The newest nightspot in Budapest opened its doors Sunday night on Kiraly Street in the heart of what used to be this city’s Jewish ghetto. The three-level bar hosted a Hebrew rapper in the theater space downstairs, paintings by a young Hungarian Jew dotted the second-floor gallery, and on the front door was a mezuza with a playful cartoon of a little girl.
For many decades, through the Holocaust and communist rule, the streets of the ghetto were largely flushed of any Jewish presence. Today, however, the tide of history is turning, and a leading indicator is the new bar, known as Siraly, or Seagull, which had its grand opening on the night before the 50th anniversary of the Hungarian Uprising. Started by a group of Jewish friends, Siraly aims to be a showcase for hip Jewish culture.
During the past few years, the abandoned buildings of the seventh district have been revitalized by a number of new bars created by young Jewish men returning to the former stomping grounds of their ancestors — a historically Jewish area turned by the Nazis into a Jewish ghetto. Most of these bars carry no outward sign of being Jewish but have become known for their young Jewish clientele — a sampling from Budapest’s 100,000-person Jewish community. Siraly, with its Jewish programming and mezuza, is making explicit what has been implicit with the success of those other bars: The seventh district is becoming Jewish again, but on very new terms.
“This is all brand new — we are in the middle of some process,” said Adam Schoenberger, a 26 year old who founded Siraly with his friends, each of whom is responsible for one element of the three-story complex.
Schoenberger, who is also in a band that plays a mixture of hip hop, reggae and Jewish folk music, said: “We want to create an open environment where nobody has to be a member of something, or show a certificate of their Jewish roots. We want to show the Jewish culture.”
The work that Siraly is doing grows out of a number of different institutions in the neighborhood. There is Spinoza, a dinner club a few blocks away, where a sophisticated older crowd goes for readings and lectures. Around the corner from Spinoza, the Carmel Pince restaurant trumpets its secular credentials with a sign that says “Not Kosher” in Hebrew.
But it is the seventh district bars that were the most direct inspiration for Siraly. Schoenberger got his event-planning experience putting together Hanukkah parties and Jewish literary readings for nightspots like Szoda and Kuplung, which were founded by young Budapest Jews who came back to the city after living for a few years in Israel. A few blocks from each of those joints is an Israeli hummus bar that is known as the best in the city.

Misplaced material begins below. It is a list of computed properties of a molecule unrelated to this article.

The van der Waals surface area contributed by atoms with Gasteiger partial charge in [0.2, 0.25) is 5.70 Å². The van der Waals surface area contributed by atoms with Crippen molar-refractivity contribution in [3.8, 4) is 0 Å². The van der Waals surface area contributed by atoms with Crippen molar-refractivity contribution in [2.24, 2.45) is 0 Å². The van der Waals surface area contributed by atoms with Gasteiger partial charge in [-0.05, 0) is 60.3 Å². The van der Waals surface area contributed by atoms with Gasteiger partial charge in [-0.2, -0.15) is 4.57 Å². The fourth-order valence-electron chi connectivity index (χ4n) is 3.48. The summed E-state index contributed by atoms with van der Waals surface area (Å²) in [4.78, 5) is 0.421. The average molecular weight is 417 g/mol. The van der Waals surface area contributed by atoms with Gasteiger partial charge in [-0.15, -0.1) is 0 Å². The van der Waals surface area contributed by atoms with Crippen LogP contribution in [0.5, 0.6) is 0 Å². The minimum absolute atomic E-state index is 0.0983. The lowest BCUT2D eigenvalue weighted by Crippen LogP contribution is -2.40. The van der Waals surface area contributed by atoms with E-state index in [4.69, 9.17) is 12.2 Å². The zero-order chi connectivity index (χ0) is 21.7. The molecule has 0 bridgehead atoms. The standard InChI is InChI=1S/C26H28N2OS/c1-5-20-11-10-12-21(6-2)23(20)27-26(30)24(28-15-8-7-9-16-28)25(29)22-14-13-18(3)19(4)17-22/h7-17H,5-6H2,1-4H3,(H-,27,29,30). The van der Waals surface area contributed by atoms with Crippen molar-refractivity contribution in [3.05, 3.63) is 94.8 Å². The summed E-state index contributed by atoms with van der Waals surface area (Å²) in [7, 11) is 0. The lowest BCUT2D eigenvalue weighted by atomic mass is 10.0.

The connection between the seventh district’s past and present is rarely on display, but Siraly makes the link with a show of black-and-white photos taken a century ago when Kiraly Street was the main thoroughfare for Jewish peddlers. Hebrew-lettered signs hang over tiny stalls in scenes that recall Manhattan’s Lower East Side in its crowded immigrant heyday.
If the recent development of the seventh district has any precedent, it might, in fact, be the Lower East Side of today, where young Jews are returning to the tenements of their ancestors and going out to party in bars that play on the Hebrew signs and synagogues of the neighborhood. But Budapest’s development is also informed by a history that is very unlike that of New York.
Budapest has long been one of the largest Jewish cities in Europe. It earned the moniker of Judapest from Vienna’s antisemitic mayor in the late 19th century. During the Holocaust, Budapest’s Jewish community suffered fewer losses than surrounding areas due to the vagaries of Hungary’s complicity with the Nazis. When the Soviets liberated Hungary, there were almost 100,000 Jews in the Budapest ghetto.
After the Holocaust, the majority of the population chose to stay in Budapest. And while Judaism was not encouraged under communism, it was given more space to grow than in any other Eastern bloc country. Budapest had the only rabbinical seminary behind the Iron Curtain, as well as the only matzo factory. When the communist era ended, locals say there was a palpable excitement about Judaism and a proliferation of Jewish youth groups, day schools and summer camps.
“What you have had in Budapest is the critical mass of people to allow for things to happen,” said Ed Serotta, founder of a Jewish cultural project Centropa. The project has offices in Budapest and in other cities in the region.
“It first developed traditional community, and then in the last few years there has been this new definition of what a community is — that has rocketed out of control into places that no one knows how to chart,” Serotta said.
One of the neighborhood revelers is Peter Radvánszki, a tall, Jewish 26-year-old who says he spends a few nights a week at the bars in the seventh district, after which he frequently allows himself long, nostalgic walks home.